But as time went on, and the iPhone and Android devices continually hit them over the head with a sledgehammer, BlackBerry became an afterthought. A world that once hung on every word of Mike Lazaridis as if he were a prophet, or would excitedly buy anything Jim Balsillie was selling, collectively turned their back on the tech industry’s perennial underdog.
BlackBerry lost its cool factor as fast as they got it. And as they found out the hard way, once you aren’t cool, it is next to impossible to become cool again no matter what you do.
They tried the touchscreen and failed miserably.
They (kind of) eventually bought into the idea of software and apps being the future, but were too late to the party…and failed miserably again.
These failures — which were some of the final nails in the coffin for the Waterloo-based company — were symptoms of an organization that shifted its focus to keeping up with others versus setting the pace themselves.
A feature is the last major draw for staying with the platform
This argument is a bit more micro than the others, but the one that I’d say is most directly correlated to the BlackBerry story, and the one that I am currently living through with many of my friends.
I’m sure you have heard it from those you know who have flirted with the idea of switching phones: “…but I don’t want to lose iMessage.” If that is the top benefit for staying in the Apple ecosystem, then they have already lost. BlackBerry Messenger (BBM) had the exact same pull on BlackBerry users — myself included — but like iMessage, its perception as a lifeline was only as strong as the number of people using it.
BlackBerry eventually came to a point where they were in quite the pickle: make BBM multi-platform so that BlackBerry users could seamlessly communicate with their iPhone and Galaxy friends, or keep it exclusive to BlackBerry. The risk with the former was that BBM, at the time, was one of the last remaining draws of sticking with a BlackBerry so losing that exclusivity potentially meant cannibalizing future device sales in the process. The even bigger risk with the latter was that BBM would be worth zilch if people kept leaving BlackBerry at the rate they were.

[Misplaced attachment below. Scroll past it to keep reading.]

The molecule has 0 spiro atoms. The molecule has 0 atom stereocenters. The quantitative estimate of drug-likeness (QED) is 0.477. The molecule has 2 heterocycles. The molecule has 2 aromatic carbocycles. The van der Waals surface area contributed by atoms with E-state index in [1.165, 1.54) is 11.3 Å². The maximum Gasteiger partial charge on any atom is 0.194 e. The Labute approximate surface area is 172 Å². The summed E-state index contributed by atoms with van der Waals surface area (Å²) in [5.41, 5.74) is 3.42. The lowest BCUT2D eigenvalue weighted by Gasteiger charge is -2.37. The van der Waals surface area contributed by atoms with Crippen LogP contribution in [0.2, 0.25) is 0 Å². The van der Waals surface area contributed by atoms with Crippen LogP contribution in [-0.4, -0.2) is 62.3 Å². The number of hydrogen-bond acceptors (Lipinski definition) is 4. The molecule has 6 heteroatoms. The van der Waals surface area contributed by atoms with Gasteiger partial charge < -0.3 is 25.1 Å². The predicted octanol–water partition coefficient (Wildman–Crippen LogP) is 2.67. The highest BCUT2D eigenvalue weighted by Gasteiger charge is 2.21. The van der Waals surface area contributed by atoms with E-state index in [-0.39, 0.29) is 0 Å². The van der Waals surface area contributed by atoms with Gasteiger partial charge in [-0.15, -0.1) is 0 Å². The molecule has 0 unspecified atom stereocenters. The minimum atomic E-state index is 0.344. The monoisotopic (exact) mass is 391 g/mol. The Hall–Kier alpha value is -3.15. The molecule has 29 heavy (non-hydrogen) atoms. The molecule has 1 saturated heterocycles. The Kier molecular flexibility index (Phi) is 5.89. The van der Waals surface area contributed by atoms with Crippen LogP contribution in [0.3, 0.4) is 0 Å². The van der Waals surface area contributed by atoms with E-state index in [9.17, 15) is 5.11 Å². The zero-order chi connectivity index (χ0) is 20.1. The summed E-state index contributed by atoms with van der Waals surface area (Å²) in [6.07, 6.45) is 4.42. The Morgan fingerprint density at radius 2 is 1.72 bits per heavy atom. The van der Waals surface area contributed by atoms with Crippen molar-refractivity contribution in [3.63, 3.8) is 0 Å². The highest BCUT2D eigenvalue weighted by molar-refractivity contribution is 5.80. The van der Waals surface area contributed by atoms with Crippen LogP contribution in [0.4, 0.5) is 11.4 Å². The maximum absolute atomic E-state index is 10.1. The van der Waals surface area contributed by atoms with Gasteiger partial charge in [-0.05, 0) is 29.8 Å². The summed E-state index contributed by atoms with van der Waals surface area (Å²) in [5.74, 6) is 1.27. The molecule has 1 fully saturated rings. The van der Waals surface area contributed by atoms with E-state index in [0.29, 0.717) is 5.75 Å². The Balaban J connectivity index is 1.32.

In hindsight, BlackBerry ultimately played it the worst way possible: making BBM multi-platform, but only after most people had already switched to Android or iPhone.
I’m not saying Apple will or should make iMessage multi-platform (or even if they can), but in the case of messaging apps, the grass is likely greener (or at least just as green) on the other side. There are a handful of multi-platform equivalents (WhatsApp, Hangouts, etc.) that are just as good as iMessage, and I’m sure newly ex-iPhonians would be 100% used to them in less than 48 hours.
Just another cool kid on the block
The iPhone is what has made Apple, Apple for the last decade. But with Google making major waves and Samsung’s big bounce-back from the Galaxy Note 7 debacle, no one can say they are the clear cut winner anymore.
The technical specs of the top smartphones have been comparable for years, but Apple’s saving grace was always their design and cool factor. The brilliant marketing campaigns; the overwhelming majority of cool celebs that had them. And that sentiment still largely rings true, but allow me to give you a real-life scenario:
Those friends that I alluded to before that are in the market for a new phone are, for the first since they made the jump to iPhone close to a decade ago (mostly from BlackBerry), considering an Android device. As recently as two years ago, this would’ve NEVER happened. When it was time for an upgrade, it was like clockwork that they’d just get the latest iPhone model.
But for the first time ever, I’m hearing many of the same arguments that we all made when moving away from BlackBerry:
It has been the same phone for years
I’m bored and want to try something new
My pictures don’t look as good as yours
The one not listed above that is a bit more exclusive to Apple is price. My friends are no longer, by default, willing to pay a hefty premium for a device that no longer carries the same superior UX or societal clout (AKA cool factor) that its predecessors did.
After reading this you may think I’m just another Apple hater, but I can assure you I am not. I have a Pixel 2XL, Lenovo for work, but a MacBook Pro and an iMac for personal use.
I like Apple products and would be ecstatic if they are able to pull off another game-changer, or at least substantially move the needle. And although they are still maybe too-hardware driven, Apple is still a full-blown institution with a diverse set of products and investments, as opposed to BlackBerry whose singular focus on smartphones always made them vulnerable to failure. In other words, the chance of a full-blown Apple breakdown is much less likely than BlackBerry’s was in the late 2000s.
But if we are to look to history for one lesson, it is that no product, person, civilization, or company — no matter how big and powerful — is safe from collapse.
If in 2008, I were to tell you that, in 10 years, BlackBerry would control 0.0% of the global smartphone market, you would’ve laughed in my face, but alas, here we are.
Today, the same can be said for the iPhone. Only time will tell if it will face a similar fate (or if smartphones as a whole will face a similar fate). But if history has taught us something else, it is the bigger they get, the harder they fall.